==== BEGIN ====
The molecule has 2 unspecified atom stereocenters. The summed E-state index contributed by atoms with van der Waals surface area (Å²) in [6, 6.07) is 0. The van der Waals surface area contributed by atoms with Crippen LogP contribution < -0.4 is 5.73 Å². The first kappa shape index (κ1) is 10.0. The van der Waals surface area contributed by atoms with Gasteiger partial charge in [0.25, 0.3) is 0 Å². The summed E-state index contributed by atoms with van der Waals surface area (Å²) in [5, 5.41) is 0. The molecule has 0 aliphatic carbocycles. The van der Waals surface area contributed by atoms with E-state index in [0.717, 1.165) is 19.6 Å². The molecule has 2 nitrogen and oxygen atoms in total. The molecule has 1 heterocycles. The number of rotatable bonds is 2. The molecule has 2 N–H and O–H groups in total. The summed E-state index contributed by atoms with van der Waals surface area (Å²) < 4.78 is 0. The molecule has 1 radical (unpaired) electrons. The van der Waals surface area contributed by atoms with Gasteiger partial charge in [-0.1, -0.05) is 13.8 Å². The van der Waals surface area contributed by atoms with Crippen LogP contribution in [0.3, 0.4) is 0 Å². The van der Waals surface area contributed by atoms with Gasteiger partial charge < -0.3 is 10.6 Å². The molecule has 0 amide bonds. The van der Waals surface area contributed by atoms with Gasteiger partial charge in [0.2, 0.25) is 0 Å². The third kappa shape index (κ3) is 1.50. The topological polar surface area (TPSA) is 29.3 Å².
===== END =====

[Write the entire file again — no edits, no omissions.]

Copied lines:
The molecule has 2 unspecified atom stereocenters. The summed E-state index contributed by atoms with van der Waals surface area (Å²) in [6, 6.07) is 0. The van der Waals surface area contributed by atoms with Crippen LogP contribution < -0.4 is 5.73 Å². The first kappa shape index (κ1) is 10.0. The van der Waals surface area contributed by atoms with Gasteiger partial charge in [0.25, 0.3) is 0 Å². The summed E-state index contributed by atoms with van der Waals surface area (Å²) in [5, 5.41) is 0. The molecule has 0 aliphatic carbocycles. The van der Waals surface area contributed by atoms with E-state index in [0.717, 1.165) is 19.6 Å². The molecule has 2 nitrogen and oxygen atoms in total. The molecule has 1 heterocycles. The number of rotatable bonds is 2. The molecule has 2 N–H and O–H groups in total. The summed E-state index contributed by atoms with van der Waals surface area (Å²) < 4.78 is 0. The molecule has 1 radical (unpaired) electrons. The van der Waals surface area contributed by atoms with Gasteiger partial charge in [-0.1, -0.05) is 13.8 Å². The van der Waals surface area contributed by atoms with Crippen LogP contribution in [0.3, 0.4) is 0 Å². The van der Waals surface area contributed by atoms with Gasteiger partial charge < -0.3 is 10.6 Å². The molecule has 0 amide bonds. The van der Waals surface area contributed by atoms with Gasteiger partial charge in [0.2, 0.25) is 0 Å². The third kappa shape index (κ3) is 1.50. The topological polar surface area (TPSA) is 29.3 Å².